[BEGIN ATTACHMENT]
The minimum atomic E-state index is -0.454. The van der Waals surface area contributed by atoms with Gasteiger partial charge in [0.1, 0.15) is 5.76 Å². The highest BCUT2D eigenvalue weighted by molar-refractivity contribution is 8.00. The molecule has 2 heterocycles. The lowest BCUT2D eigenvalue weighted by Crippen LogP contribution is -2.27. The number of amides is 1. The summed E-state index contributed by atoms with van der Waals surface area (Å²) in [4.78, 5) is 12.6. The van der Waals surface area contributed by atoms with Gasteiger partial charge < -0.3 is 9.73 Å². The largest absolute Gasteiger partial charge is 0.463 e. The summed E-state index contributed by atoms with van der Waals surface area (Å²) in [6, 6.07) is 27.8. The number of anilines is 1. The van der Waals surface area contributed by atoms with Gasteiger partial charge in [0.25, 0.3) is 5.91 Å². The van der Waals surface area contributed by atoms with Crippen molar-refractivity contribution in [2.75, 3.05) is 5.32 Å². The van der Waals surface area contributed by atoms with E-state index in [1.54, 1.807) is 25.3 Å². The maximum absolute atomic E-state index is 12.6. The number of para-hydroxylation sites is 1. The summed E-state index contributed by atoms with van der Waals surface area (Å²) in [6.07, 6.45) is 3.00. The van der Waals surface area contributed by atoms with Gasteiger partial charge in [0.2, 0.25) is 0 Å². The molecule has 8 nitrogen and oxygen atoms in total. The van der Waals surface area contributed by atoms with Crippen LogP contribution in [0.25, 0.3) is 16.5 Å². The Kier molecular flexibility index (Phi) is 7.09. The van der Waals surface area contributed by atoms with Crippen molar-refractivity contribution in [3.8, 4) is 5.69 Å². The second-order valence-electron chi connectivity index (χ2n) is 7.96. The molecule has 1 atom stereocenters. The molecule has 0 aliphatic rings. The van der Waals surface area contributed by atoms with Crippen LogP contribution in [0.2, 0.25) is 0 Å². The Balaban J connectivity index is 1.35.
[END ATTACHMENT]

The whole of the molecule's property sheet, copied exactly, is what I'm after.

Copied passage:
The minimum atomic E-state index is -0.454. The van der Waals surface area contributed by atoms with Gasteiger partial charge in [0.1, 0.15) is 5.76 Å². The highest BCUT2D eigenvalue weighted by molar-refractivity contribution is 8.00. The molecule has 2 heterocycles. The lowest BCUT2D eigenvalue weighted by Crippen LogP contribution is -2.27. The number of amides is 1. The summed E-state index contributed by atoms with van der Waals surface area (Å²) in [4.78, 5) is 12.6. The van der Waals surface area contributed by atoms with Gasteiger partial charge < -0.3 is 9.73 Å². The largest absolute Gasteiger partial charge is 0.463 e. The summed E-state index contributed by atoms with van der Waals surface area (Å²) in [6, 6.07) is 27.8. The number of anilines is 1. The van der Waals surface area contributed by atoms with Gasteiger partial charge in [0.25, 0.3) is 5.91 Å². The van der Waals surface area contributed by atoms with Crippen molar-refractivity contribution in [2.75, 3.05) is 5.32 Å². The van der Waals surface area contributed by atoms with E-state index in [1.54, 1.807) is 25.3 Å². The maximum absolute atomic E-state index is 12.6. The number of para-hydroxylation sites is 1. The summed E-state index contributed by atoms with van der Waals surface area (Å²) in [6.07, 6.45) is 3.00. The van der Waals surface area contributed by atoms with Gasteiger partial charge in [0.2, 0.25) is 0 Å². The molecule has 8 nitrogen and oxygen atoms in total. The van der Waals surface area contributed by atoms with Crippen LogP contribution in [0.25, 0.3) is 16.5 Å². The Kier molecular flexibility index (Phi) is 7.09. The van der Waals surface area contributed by atoms with Crippen molar-refractivity contribution in [3.8, 4) is 5.69 Å². The second-order valence-electron chi connectivity index (χ2n) is 7.96. The molecule has 1 atom stereocenters. The molecule has 0 aliphatic rings. The van der Waals surface area contributed by atoms with Crippen LogP contribution in [0.2, 0.25) is 0 Å². The Balaban J connectivity index is 1.35.